Getting distracted a million times a day? Your inefficiency is costing both you and your company. Here’s how to curb distractions and stay focused.
You arrive to work bright and early at 8:45 a.m., coffee in hand, ready to tackle your to-do list. First, you need to get through your email inbox. Then a coworker swings by to chat. Next it’s time for lunch. By the time you sit back down after , more emails demand your attention. Suddenly it’s 5 p.m.
Where did your whole day go? Even though you’ve been at work all day, you haven’t actually been able to get work done.
The average worker deals with distractions that equate to around 2.1 hours per day, according to a study by . Once you’re distracted, it takes approximately 25 minutes to get into a good workflow again. When you total all these little distractions, they cost the U.S. economy almost $588 billion a year.
You may welcome some distractions as a break from your terrifying pile of work. Other distractions may cause frustration. In either case, distractions cause workplace inefficiency and can end up costing your company money. Those who experience frequent interruptions while at work report nine percent higher rates of exhaustion, according to a survey by the “.” That’s shockingly close to the 12 percent increase in fatigue reportedly due to oversized workloads.
These inefficiencies are not only costing the company; they’re causing you unnecessary stress. So what can you do to combat interruptions at work? Read on for some common distractions and learn how you can manage them — instead of letting them manage you. ( to tweet this list).
1. PC load letter
It’s unbelievably frustrating when your computer explodes with incomprehensible errors when you’ve already got a heavy load for the day.
Solution: Your company likely has a few laptops on hand that aren’t being used. Ask if you can borrow a loaner laptop while the IT department takes a look at your computer. If that’s not possible, try to be productive with your time while you wait on those repairs: Organize your office, follow up with a colleague about next steps for a project (in-person instead of via email) or run out and grab lunch.
These tasks may not make you as productive as you would have been doing other projects, but at least you won’t have to twiddle your fingers while you wait for IT to fix your computer.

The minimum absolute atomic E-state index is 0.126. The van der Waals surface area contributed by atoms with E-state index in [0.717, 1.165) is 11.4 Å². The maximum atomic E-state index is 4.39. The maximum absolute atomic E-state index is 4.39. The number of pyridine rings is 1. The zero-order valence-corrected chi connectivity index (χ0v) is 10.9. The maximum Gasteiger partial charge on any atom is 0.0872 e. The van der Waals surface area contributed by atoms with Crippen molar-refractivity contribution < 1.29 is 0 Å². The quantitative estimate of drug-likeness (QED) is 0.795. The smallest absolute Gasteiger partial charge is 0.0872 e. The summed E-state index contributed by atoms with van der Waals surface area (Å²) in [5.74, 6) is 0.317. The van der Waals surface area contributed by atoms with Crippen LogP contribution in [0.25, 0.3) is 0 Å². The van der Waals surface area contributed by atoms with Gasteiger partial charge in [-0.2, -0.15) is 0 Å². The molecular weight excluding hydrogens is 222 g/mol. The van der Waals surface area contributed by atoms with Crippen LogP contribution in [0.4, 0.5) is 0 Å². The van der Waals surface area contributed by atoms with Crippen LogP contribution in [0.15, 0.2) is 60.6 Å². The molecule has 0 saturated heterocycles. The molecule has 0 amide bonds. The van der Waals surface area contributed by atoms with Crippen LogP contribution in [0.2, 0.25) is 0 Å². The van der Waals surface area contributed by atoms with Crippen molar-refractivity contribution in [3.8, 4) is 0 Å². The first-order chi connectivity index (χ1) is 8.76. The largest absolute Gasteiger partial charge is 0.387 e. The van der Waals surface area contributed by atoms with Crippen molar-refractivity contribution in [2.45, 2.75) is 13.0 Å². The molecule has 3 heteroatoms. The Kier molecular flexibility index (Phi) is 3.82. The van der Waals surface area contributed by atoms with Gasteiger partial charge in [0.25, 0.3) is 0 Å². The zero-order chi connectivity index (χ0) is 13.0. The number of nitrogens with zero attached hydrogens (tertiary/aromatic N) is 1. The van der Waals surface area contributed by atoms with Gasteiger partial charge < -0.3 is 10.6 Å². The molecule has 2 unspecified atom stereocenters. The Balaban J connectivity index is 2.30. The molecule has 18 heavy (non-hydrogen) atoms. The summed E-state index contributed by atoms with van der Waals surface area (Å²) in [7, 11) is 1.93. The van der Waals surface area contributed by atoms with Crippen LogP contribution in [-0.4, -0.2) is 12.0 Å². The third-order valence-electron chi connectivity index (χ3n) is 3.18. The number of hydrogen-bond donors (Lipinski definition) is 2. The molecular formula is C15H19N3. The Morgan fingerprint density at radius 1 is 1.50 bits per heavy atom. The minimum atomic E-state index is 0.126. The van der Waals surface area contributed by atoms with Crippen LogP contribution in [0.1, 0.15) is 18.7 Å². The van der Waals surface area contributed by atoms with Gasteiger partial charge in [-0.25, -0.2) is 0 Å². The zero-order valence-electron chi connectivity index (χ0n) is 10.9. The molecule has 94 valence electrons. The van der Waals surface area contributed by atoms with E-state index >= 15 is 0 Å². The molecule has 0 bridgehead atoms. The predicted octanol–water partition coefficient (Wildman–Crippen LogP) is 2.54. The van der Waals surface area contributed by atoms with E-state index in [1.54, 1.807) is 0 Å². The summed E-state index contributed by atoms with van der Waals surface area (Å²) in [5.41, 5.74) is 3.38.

2. Chatty coworkers or clients
It’s great to get to know your coworkers and develop a positive interest in their well-being. But sometimes, chats with coworkers can get lengthy, and unfortunately, bite into time that could be spent working on more necessary tasks.
Solution: Make time for chatting with coworkers or playing a quick game of ping pong. But limit it to a certain amount of time.
If people around you are being loud and interrupting your workflow, plug into your headphones and listen to music while you work. In fact, studies have shown that music can affect mood, so listening to music that enhances your mood may help you be more productive. Some say listening to classical music helps improve .
Whatever the case may be for you, choose soothing music instead of something catchy you might want to sing along to. Remember you’re trying to be more — not less — productive!
3. Emails on emails on emails
Do you have an alert on your phone or computer every time you receive a new email? These notifications create unneeded urgency. They can both be distracting and cause stress. Think about it. Did you really need to be instantly notified the moment the office manager sends an email about cleaning out the office fridge?
Solution: Turn off email notifications and close your email when you’re trying to work. Instead, set aside a time each day to check your emails. Reply only to the important ones; remember the more emails you send and reply to, the more emails you get.
4. Extended lunch breaks with coworkers
While it’s important to build friendships with your coworkers and with them regularly, going out to lunch with the clan every day can become an overcompensating distraction from work. These lunch dates can end up taking you away from work for a much longer time than snatching a quick lunch on your own would.
Solution: You don’t need to stop eating lunch with your friends. But switch up your pattern a bit. Eat out with coworkers once a week instead of every day. Try setting an alarm on your phone to remind you when it’s time to head back to the office and get back to work.
Being an efficient worker not only helps advance your career, but also helps the company and those around you. By staying focused and finishing tasks, you can better manage your workload and reduce work-related stress. Your manager will also appreciate that you’re helping the company be more successful. And lastly, by staying focused, you can develop healthy friendships while boosting the efficiency of your colleagues. But don’t take my word for it! Test out a few of these tips and see what works for you.
Nicole Hillstead works for . She loves to write, run and take pictures. Feel free to check out or follow her on Twitter at .